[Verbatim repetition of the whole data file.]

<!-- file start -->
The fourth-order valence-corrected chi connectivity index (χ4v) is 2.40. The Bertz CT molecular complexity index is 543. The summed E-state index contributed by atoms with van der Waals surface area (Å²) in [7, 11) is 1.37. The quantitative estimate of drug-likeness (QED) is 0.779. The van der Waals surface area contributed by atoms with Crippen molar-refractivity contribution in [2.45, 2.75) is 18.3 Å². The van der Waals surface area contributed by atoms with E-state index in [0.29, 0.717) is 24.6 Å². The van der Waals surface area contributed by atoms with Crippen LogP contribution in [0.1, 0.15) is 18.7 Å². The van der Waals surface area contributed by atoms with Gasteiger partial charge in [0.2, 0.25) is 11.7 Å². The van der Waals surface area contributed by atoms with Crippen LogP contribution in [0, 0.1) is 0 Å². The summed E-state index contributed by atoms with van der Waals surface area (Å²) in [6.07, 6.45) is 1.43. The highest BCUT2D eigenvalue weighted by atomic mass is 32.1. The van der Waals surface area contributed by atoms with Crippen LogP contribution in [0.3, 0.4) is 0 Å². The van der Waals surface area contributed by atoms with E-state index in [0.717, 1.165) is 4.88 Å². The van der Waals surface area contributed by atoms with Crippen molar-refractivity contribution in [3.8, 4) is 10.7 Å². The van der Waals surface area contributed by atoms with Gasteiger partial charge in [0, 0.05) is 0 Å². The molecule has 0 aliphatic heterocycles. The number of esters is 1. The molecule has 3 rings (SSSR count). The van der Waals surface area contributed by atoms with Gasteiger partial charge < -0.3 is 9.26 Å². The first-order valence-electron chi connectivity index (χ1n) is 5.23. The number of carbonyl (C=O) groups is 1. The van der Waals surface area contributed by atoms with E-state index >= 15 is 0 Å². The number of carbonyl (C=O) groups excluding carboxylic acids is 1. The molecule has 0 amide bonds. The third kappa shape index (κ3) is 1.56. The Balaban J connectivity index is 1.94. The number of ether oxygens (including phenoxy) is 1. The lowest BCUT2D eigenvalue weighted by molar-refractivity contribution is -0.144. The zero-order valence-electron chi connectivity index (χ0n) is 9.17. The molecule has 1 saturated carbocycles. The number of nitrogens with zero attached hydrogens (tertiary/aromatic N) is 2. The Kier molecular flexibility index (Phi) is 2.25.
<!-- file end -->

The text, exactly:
The fourth-order valence-corrected chi connectivity index (χ4v) is 2.40. The Bertz CT molecular complexity index is 543. The summed E-state index contributed by atoms with van der Waals surface area (Å²) in [7, 11) is 1.37. The quantitative estimate of drug-likeness (QED) is 0.779. The van der Waals surface area contributed by atoms with Crippen molar-refractivity contribution in [2.45, 2.75) is 18.3 Å². The van der Waals surface area contributed by atoms with E-state index in [0.29, 0.717) is 24.6 Å². The van der Waals surface area contributed by atoms with Crippen LogP contribution in [0.1, 0.15) is 18.7 Å². The van der Waals surface area contributed by atoms with Gasteiger partial charge in [0.2, 0.25) is 11.7 Å². The van der Waals surface area contributed by atoms with Crippen LogP contribution in [0, 0.1) is 0 Å². The summed E-state index contributed by atoms with van der Waals surface area (Å²) in [6.07, 6.45) is 1.43. The highest BCUT2D eigenvalue weighted by atomic mass is 32.1. The van der Waals surface area contributed by atoms with Crippen LogP contribution in [0.3, 0.4) is 0 Å². The van der Waals surface area contributed by atoms with E-state index in [0.717, 1.165) is 4.88 Å². The van der Waals surface area contributed by atoms with Crippen molar-refractivity contribution in [3.8, 4) is 10.7 Å². The van der Waals surface area contributed by atoms with Gasteiger partial charge in [0, 0.05) is 0 Å². The molecule has 0 aliphatic heterocycles. The number of esters is 1. The molecule has 3 rings (SSSR count). The van der Waals surface area contributed by atoms with Gasteiger partial charge < -0.3 is 9.26 Å². The first-order valence-electron chi connectivity index (χ1n) is 5.23. The number of carbonyl (C=O) groups is 1. The van der Waals surface area contributed by atoms with E-state index >= 15 is 0 Å². The number of carbonyl (C=O) groups excluding carboxylic acids is 1. The molecule has 0 amide bonds. The third kappa shape index (κ3) is 1.56. The Balaban J connectivity index is 1.94. The number of ether oxygens (including phenoxy) is 1. The lowest BCUT2D eigenvalue weighted by molar-refractivity contribution is -0.144. The zero-order valence-electron chi connectivity index (χ0n) is 9.17. The molecule has 1 saturated carbocycles. The number of nitrogens with zero attached hydrogens (tertiary/aromatic N) is 2. The Kier molecular flexibility index (Phi) is 2.25.